Carnegie Museum of Art is busy putting the finishing touches on the exhibition Teenie Harris, Photographer: An American Story, which opens to the public this Saturday, October 29. But Pittsburgh is already buzzing with excitement over Harris’s work. Harris’s archive of nearly 80,000 negatives, housed at Carnegie Museum of Art since 2001, provides an astonishing glimpse not only of the major events and luminaries of the 1930s through 1970s but also of the everyday lives of African Americans. It is Harris’s personal connection to his subjects that is highlighted in the Pittsburgh Post-Gazette‘s “Two Shots” project, which catches up with the people first photographed by Harris (known by the nickname “One Shot”). Images taken by Harris are juxtaposed with pictures of the subjects today and accompanied by richly personal video interviews in which the subjects share their remembrances of posing for him.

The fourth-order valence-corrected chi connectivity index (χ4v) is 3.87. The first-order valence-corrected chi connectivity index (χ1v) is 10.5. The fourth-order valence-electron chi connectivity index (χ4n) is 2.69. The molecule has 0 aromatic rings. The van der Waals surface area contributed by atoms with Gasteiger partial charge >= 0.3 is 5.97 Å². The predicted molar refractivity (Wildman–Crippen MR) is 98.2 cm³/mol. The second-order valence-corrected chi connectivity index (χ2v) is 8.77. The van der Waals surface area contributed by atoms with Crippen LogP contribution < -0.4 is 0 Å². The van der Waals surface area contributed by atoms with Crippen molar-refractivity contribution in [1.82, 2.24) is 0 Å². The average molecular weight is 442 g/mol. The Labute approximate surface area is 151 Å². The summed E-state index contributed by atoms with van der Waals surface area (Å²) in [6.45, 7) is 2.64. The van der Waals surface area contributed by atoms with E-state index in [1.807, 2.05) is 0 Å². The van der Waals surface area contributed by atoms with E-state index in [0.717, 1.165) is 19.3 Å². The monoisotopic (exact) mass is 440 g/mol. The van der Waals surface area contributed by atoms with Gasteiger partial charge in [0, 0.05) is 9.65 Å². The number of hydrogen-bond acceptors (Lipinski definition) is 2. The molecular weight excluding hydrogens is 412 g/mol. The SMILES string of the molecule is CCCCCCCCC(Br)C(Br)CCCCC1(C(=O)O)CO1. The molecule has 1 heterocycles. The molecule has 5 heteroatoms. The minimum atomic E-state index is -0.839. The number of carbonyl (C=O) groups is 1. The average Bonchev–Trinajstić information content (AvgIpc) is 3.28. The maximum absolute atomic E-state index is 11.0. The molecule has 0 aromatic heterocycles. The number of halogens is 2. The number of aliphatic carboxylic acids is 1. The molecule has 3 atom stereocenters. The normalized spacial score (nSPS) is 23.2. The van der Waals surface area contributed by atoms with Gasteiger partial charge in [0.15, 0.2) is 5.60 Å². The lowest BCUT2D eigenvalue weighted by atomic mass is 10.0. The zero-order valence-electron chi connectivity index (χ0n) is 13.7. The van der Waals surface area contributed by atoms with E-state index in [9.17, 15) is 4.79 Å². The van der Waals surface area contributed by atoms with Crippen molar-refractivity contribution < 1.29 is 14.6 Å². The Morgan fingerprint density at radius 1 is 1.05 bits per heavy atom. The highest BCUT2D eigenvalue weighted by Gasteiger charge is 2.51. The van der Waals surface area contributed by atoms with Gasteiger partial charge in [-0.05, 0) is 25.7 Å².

These sorts of personal connections lie at the heart of the Teenie Harris Archive, which relies on Harris’s family, friends, colleagues, and community to shed light on the images’ origins, meanings, and significance. Visitors to Teenie Harris, Photographer will be encouraged to participate and add their own knowledge to the archive—so don’t miss the chance to be a part of the story.